IF THE IMPLIED CONSENT STATUTE PROVIDES CONSENT TO SEARCH AS AN EXCEPTION TO THE FOURTH AMENDMENT WARRANT REQUIREMENT, THEN CAN THAT CONSENT BE WITHDRAWN BY REFUSAL TO SUBMIT TO AN OTHERWISE LAWFUL TEST OF BREATH, BLOOD OR URINE AND CAN THE SECOND SUCH REFUSAL BE A CRIMINAL OFFENSE?
Finding an Attorney for the Second DUI Refusal in West Palm Beach, FL
Only time will tell whether the Florida Supreme Court will find that Section 316.1939, which criminalizes a second refusal to submit to testing after a DUI arrest, is unconstitutional.
If your DUI case in West Palm Beach or Palm Beach County involves a refusal to submit to testing, a charged for a second refusal under Section 316.1939, or a warrantless breath blood or urine test taken without free and voluntary consent, then contact a criminal defense attorney at Meltzer & Bell, P.A., with offices at 601 N Dixie Hwy, Suite B, West Palm Beach, FL, 33401.
The DUI defense attorneys at Meltzer & Bell, P.A., represent clients charged in DUI refusal cases, both felonies and misdemeanors, throughout West Palm Beach and Palm Beach County, FL. Call 561-283-3259 today for a free consultation to discuss your case. Read more finding a criminal defense attorney for a second DUI refusal in West Palm Beach, FL.
We represent clients charged with DUI throughout all of the courthouses in Palm Beach County including the Main Court in West Palm Beach , the North County Courthouse in Palm Beach Gardens , the South County Courthouse in Delray Beach , and the West County Courthouse in Belle Glade.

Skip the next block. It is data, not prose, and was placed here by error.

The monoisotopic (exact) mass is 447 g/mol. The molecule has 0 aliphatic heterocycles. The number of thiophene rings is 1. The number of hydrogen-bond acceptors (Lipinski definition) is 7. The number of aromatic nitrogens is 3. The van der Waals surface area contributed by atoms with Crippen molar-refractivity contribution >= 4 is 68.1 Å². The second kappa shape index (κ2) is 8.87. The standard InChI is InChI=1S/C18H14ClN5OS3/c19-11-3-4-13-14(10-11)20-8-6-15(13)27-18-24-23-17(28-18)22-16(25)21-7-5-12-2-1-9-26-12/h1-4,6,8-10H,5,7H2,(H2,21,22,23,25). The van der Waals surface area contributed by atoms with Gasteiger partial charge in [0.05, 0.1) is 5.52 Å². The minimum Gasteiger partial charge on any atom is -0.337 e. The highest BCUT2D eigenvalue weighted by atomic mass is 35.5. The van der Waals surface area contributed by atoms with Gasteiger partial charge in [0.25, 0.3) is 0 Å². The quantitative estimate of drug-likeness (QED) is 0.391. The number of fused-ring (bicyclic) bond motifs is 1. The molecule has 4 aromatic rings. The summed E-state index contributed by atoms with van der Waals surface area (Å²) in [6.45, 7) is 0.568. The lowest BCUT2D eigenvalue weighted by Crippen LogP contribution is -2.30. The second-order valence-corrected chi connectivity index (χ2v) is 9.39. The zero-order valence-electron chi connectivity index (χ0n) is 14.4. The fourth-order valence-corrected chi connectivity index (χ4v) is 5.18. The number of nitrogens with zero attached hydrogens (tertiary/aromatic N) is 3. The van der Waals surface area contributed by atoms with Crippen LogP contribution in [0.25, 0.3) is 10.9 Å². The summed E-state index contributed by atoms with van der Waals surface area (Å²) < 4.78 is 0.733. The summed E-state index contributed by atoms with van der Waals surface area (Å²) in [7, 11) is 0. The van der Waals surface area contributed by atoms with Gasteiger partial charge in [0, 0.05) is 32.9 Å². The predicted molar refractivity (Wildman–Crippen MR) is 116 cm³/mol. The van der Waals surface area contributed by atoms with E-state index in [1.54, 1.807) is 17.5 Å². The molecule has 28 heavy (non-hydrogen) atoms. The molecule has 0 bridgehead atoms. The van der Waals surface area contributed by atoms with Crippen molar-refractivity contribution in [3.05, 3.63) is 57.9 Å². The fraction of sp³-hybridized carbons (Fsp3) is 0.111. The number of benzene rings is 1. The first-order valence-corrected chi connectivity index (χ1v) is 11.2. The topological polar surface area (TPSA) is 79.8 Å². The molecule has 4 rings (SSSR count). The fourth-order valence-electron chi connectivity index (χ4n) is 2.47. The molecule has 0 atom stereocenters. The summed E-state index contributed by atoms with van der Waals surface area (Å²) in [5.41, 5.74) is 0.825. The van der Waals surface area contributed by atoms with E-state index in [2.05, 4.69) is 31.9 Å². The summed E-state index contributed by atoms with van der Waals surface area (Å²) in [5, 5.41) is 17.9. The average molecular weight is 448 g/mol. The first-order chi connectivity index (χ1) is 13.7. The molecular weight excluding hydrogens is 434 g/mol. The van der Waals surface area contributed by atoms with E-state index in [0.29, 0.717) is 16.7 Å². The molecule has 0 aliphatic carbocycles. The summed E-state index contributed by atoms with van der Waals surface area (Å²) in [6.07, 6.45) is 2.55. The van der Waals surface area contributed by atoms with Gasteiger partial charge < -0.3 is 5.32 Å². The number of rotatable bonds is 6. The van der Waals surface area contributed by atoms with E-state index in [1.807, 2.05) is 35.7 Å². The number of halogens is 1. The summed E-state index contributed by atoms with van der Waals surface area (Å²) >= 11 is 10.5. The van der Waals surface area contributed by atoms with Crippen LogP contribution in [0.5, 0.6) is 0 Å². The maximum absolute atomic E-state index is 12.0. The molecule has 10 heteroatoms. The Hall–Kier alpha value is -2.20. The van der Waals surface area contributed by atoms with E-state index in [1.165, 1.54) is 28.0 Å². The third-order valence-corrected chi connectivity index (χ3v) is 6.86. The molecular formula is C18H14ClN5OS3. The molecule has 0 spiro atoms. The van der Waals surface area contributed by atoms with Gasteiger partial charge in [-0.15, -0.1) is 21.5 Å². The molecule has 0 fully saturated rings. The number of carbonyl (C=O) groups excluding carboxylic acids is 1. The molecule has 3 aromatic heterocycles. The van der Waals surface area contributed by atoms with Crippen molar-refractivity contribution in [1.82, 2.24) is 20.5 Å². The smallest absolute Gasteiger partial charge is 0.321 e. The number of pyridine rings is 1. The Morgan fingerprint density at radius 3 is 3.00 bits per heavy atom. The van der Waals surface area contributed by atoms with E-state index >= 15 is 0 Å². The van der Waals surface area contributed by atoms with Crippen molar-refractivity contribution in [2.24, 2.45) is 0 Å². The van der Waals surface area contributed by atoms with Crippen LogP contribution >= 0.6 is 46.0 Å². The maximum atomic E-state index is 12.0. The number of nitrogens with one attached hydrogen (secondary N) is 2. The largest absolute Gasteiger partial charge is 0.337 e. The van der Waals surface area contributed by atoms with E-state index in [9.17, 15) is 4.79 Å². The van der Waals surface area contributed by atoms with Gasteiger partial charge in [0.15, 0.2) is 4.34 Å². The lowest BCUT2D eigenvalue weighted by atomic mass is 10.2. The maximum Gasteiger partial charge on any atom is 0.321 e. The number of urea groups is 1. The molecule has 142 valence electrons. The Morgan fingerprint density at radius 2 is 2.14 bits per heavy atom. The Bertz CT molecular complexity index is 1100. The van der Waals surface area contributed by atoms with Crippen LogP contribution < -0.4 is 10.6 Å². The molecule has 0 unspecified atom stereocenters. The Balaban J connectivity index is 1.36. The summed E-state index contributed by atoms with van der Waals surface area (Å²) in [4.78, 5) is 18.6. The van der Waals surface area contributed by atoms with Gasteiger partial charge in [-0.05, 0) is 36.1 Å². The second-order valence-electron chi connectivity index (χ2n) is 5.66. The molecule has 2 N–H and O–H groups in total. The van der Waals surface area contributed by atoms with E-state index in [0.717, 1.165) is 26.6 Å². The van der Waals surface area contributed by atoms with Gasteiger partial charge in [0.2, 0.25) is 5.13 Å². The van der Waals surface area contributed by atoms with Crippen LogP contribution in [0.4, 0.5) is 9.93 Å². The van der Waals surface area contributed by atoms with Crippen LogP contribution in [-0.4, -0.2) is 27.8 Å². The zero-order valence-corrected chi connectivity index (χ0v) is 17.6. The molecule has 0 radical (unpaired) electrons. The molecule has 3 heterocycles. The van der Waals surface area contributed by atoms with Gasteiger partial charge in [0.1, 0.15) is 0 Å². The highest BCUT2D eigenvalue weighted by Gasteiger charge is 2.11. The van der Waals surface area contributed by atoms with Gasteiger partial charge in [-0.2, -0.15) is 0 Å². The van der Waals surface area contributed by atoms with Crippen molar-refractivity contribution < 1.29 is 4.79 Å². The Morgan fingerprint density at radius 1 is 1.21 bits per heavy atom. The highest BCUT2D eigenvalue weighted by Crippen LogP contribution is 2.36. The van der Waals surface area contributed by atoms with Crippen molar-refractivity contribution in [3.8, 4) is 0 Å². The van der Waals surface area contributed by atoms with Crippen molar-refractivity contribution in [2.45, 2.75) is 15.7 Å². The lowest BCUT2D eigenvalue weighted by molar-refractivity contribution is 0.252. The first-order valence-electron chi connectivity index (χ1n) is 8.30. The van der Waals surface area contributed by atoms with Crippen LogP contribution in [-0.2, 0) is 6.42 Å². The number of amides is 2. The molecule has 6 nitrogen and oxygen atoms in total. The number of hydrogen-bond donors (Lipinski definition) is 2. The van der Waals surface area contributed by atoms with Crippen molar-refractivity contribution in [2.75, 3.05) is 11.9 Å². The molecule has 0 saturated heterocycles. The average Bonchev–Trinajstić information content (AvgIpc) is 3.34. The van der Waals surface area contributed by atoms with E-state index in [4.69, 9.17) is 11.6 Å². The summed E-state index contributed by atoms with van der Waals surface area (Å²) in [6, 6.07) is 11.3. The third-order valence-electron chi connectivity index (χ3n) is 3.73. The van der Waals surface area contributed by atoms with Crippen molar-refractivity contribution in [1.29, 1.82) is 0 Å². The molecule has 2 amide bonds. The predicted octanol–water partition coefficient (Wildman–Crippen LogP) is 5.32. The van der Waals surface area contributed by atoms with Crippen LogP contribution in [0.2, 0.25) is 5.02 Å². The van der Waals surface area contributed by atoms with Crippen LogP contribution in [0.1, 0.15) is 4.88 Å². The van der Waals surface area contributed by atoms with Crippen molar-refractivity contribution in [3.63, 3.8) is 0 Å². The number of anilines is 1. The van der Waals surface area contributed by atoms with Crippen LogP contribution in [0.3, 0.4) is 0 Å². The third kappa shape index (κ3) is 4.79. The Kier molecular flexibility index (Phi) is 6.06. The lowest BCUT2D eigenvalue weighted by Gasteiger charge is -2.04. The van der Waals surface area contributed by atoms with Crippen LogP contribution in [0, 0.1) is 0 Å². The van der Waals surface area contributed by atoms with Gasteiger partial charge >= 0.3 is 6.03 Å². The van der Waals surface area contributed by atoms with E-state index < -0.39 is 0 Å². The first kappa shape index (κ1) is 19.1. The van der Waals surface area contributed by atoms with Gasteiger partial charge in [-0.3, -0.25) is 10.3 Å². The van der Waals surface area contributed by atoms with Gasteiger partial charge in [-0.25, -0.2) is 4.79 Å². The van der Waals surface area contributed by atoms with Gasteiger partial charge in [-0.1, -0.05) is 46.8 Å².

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ESPN.com is reporting that nearly $3 million transferred from golfer Phil Mickelson to an intermediary was part of “an illegal gambling operation which accepted and placed bets on sporting events,” according to two sources and court documents obtained by Outside the Lines.
Mickelson, a five-time major winner and one of the PGA Tour’s wealthiest and most popular players, has not been charged with a crime and is not under federal investigation. But a 56-year-old former sports gambling handicapper, acting as a conduit for an offshore gambling operation, pleaded guilty last week to laundering approximately $2.75 million of money that two sources told Outside the Lines belonged to Mickelson.